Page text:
Happy Friday! Well here is a new word for you…”Compathy”, Dictionary.com’s Word of the Day. It is another word to add to your arsenal of “feeling” words like Sympathy and Empathy, but with just enough of a subtle difference that you may find yourself needing to use it more and more. The suffix of all three words is –pathy from the Greek ‘patheia’ which means ‘suffering’ or ‘feeling’.
Sympathy’s prefix, sym- comes from the Greek sum or sún, meaning “with, in company with or together with.” While feelings are part of the word, it is possible to be sympathetic without actually feeling what others are feeling. For example one could be sympathetic to a cause. One who is sympathetic might be overheard saying, “Oh poor so-and-so…” and in the next breath commenting, “I’m sure glad it’s not me.” So much for sympathy. No wonder we are loath to sympathy from others. It smacks of pity.
Enter Empathy. From the Greek ‘empatheia’, when one combines em + pathy the literal meaning is ‘in’ + ‘feeling’. It’s a feel good word…much more to our liking than sympathy. Having empathy is the ability to put yourself in someone else’s shoes; to consider their plight while also considering how you might feel in the same circumstance. It’s a bit more engaging. Being empathetic moves us emotionally and compels us to act with compassion, but it is not the ultimate of –pathies. One can remain detached more or less and still feel and respond with empathy.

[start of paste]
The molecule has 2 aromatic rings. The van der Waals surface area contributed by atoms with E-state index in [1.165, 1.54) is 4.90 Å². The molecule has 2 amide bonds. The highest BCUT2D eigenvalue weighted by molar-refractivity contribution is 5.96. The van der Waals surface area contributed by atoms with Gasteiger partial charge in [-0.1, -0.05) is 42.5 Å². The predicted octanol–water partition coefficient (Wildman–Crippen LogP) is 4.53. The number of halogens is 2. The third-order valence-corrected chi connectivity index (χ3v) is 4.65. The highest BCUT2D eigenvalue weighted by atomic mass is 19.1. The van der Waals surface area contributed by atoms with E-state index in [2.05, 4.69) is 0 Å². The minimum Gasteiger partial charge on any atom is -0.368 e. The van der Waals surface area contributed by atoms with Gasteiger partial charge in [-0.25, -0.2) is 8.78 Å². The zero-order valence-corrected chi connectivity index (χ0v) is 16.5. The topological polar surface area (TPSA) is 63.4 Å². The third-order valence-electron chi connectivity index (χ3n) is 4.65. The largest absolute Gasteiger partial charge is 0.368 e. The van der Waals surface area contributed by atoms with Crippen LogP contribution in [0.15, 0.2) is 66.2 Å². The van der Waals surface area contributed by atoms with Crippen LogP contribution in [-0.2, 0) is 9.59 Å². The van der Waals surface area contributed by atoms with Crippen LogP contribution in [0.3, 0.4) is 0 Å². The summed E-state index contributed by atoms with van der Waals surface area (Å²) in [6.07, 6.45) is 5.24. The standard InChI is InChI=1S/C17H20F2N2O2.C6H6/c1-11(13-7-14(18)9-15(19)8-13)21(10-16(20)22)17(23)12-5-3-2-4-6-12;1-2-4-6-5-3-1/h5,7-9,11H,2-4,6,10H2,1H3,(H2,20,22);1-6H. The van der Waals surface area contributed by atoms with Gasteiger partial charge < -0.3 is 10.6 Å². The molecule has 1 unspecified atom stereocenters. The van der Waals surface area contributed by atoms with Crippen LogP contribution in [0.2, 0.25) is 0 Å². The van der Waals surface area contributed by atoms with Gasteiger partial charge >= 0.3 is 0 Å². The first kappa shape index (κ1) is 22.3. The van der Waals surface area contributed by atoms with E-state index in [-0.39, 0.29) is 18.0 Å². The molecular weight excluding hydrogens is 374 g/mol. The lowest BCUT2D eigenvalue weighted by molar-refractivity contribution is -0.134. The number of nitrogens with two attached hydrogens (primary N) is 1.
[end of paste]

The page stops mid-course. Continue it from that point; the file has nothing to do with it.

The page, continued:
Which brings me to today’s word of the day, Compathy. It’s little prefix of a word, ‘com’ is a loaded when you add it to -pathy. For this word’s etymology we turn to the Latin ‘com-‘ or ‘cum’ which means “together with, similar, extremely, completely.” Compathy contains an intensity that the other two words do not. Compathy is defined as “feelings, as happiness or grief, shared with another or others.” There is no detachment here, no standing on the sidelines. To have compathy means to feel the intense emotions of another with that other person or persons as if you share the same heart.
I can understand why compathy is more obscure than the other two words. Have you ever heard of it? I know I hadn’t. And my ignorance allowed me to be quite content, considering myself a caring, feeling, empathetic person…which is a good thing, right? The fact is my ability to care has now been challenged to rise to the next level; to allow myself to enter into the suffering and joy of others whole heartedly and with abandon.
We call a person who acts and feels this way an “empath”, but I believe we have it wrong. Empaths are truly Compaths when you get right down to it. And it’s something to aspire to. Not because I’m a masochist but because I believe having compathy is the one true way to connect with another person in a deep and meaningful way. It’s where love and healing and true joy happen.
Have a great weekend. Peace and love to you and yours.
sympaths say “poor you”
empaths say “poor you, I know…”
but compaths say “we”
~kat – 14 April 2017